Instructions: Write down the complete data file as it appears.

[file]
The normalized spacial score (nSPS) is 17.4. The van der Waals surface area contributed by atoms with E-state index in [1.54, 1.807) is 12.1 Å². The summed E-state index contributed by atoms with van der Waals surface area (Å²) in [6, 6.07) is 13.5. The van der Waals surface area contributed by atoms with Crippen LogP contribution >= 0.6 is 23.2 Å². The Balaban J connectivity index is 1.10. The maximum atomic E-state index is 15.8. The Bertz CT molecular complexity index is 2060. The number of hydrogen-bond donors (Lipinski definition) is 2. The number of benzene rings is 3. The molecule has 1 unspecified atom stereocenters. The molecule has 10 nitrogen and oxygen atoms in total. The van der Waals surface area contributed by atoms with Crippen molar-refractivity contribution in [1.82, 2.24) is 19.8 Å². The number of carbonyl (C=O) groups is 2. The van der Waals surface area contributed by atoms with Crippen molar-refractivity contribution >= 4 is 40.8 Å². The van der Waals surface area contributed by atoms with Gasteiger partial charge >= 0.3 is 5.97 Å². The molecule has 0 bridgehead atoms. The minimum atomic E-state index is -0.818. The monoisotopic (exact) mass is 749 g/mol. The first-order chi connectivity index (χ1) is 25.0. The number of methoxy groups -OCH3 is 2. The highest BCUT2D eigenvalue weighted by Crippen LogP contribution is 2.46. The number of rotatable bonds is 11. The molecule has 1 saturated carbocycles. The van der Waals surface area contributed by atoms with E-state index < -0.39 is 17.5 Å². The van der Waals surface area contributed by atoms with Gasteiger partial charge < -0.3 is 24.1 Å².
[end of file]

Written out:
The normalized spacial score (nSPS) is 17.4. The van der Waals surface area contributed by atoms with E-state index in [1.54, 1.807) is 12.1 Å². The summed E-state index contributed by atoms with van der Waals surface area (Å²) in [6, 6.07) is 13.5. The van der Waals surface area contributed by atoms with Crippen LogP contribution >= 0.6 is 23.2 Å². The Balaban J connectivity index is 1.10. The maximum atomic E-state index is 15.8. The Bertz CT molecular complexity index is 2060. The number of hydrogen-bond donors (Lipinski definition) is 2. The number of benzene rings is 3. The molecule has 1 unspecified atom stereocenters. The molecule has 10 nitrogen and oxygen atoms in total. The van der Waals surface area contributed by atoms with Crippen molar-refractivity contribution in [1.82, 2.24) is 19.8 Å². The number of carbonyl (C=O) groups is 2. The van der Waals surface area contributed by atoms with Crippen molar-refractivity contribution >= 4 is 40.8 Å². The van der Waals surface area contributed by atoms with Gasteiger partial charge >= 0.3 is 5.97 Å². The molecule has 0 bridgehead atoms. The minimum atomic E-state index is -0.818. The monoisotopic (exact) mass is 749 g/mol. The first-order chi connectivity index (χ1) is 25.0. The number of methoxy groups -OCH3 is 2. The highest BCUT2D eigenvalue weighted by Crippen LogP contribution is 2.46. The number of rotatable bonds is 11. The molecule has 1 saturated carbocycles. The van der Waals surface area contributed by atoms with E-state index < -0.39 is 17.5 Å². The van der Waals surface area contributed by atoms with Gasteiger partial charge < -0.3 is 24.1 Å².